In article <firstname.lastname@example.org>, Steve.Wells@think3.com (Steve Wells) wrote:
> You had proposed REMANENT, but said it would be nice to have a term > that "rhymes" with the existing two. I was reviewing the language in > the CAD software (thinkdesign) my company produces, because our > company, think3, started in Bologna, Italy 18 years ago and most of > the development work still occurs there. Some of the language needs to > be adjusted from Italian English to American English. Within the > software and the tutorial materials, I found the term ESPLEMENTARY > used to represent an angle which completes a given angle to 360 > degrees. Discussion with the folks in Italy implies that the usage is > not particularly rare. > > The word "esplementary" comes from the Latin "explementum" meaning > "filling" or "stuffing". I've searched over the Net for a suitable > term for filling to 360 degrees, including your discussion with Mr. > Keyton of Dallas (copy below). Your discussion was about as good as it > got. Based on that, and the desirability of the rhyming ending, I am > approving the continued usage of esplementary within thinkdesign > software....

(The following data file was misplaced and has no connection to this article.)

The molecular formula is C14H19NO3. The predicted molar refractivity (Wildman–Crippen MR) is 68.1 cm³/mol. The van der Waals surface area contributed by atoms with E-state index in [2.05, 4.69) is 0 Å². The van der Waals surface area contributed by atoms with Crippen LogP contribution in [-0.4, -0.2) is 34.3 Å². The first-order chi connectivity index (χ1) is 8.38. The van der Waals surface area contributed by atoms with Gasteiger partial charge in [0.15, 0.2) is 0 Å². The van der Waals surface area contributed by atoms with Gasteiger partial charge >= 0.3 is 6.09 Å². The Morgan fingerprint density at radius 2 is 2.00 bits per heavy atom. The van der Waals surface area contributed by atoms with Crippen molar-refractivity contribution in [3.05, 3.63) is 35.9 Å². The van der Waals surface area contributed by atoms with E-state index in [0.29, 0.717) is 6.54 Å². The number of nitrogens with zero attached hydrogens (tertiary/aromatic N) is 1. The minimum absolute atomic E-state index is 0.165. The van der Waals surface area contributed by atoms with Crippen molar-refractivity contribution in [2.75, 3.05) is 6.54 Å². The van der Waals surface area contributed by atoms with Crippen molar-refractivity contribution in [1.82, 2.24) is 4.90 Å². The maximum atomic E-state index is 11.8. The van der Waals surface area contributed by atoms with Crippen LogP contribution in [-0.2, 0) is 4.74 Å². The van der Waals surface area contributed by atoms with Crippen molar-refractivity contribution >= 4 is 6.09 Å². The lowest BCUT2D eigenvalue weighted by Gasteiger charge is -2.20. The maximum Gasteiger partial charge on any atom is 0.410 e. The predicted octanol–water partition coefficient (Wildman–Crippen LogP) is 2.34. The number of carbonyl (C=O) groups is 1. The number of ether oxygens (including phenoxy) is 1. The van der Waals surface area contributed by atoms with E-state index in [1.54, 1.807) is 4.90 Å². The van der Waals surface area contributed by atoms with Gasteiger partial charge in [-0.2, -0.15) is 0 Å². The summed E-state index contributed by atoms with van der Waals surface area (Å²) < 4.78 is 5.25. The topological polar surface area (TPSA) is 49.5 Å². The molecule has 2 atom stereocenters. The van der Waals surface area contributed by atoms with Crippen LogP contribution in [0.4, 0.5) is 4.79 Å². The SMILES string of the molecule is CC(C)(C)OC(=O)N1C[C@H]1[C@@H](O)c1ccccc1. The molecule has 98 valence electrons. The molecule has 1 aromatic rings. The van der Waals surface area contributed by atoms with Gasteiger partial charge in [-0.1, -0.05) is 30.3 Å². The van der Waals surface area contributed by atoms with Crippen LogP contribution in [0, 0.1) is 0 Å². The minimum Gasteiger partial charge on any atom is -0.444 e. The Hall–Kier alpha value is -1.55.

I haven't seen what was in the earlier discussion you mention, but it's an interesting idea to have such a word to go with complement (90 degrees minus the angle) and supplement (180 degrees minus the angle). The Latin prefix "ex-" often changes to "es-" in Italian, but usually stays as "ex-" in English. In fact the Oxford English Dictionary lists an old word "explement" meaning "that which fills up", but mentions no mathematical use of it. It could nevertheless have been used mathematically, as the O.E.D. is still working on improvements to its listings of technical terms.
So if there's a similar Italian word, then "explement" or "explementary angle" seems to me quite suitable in English, using "x" rather than "s".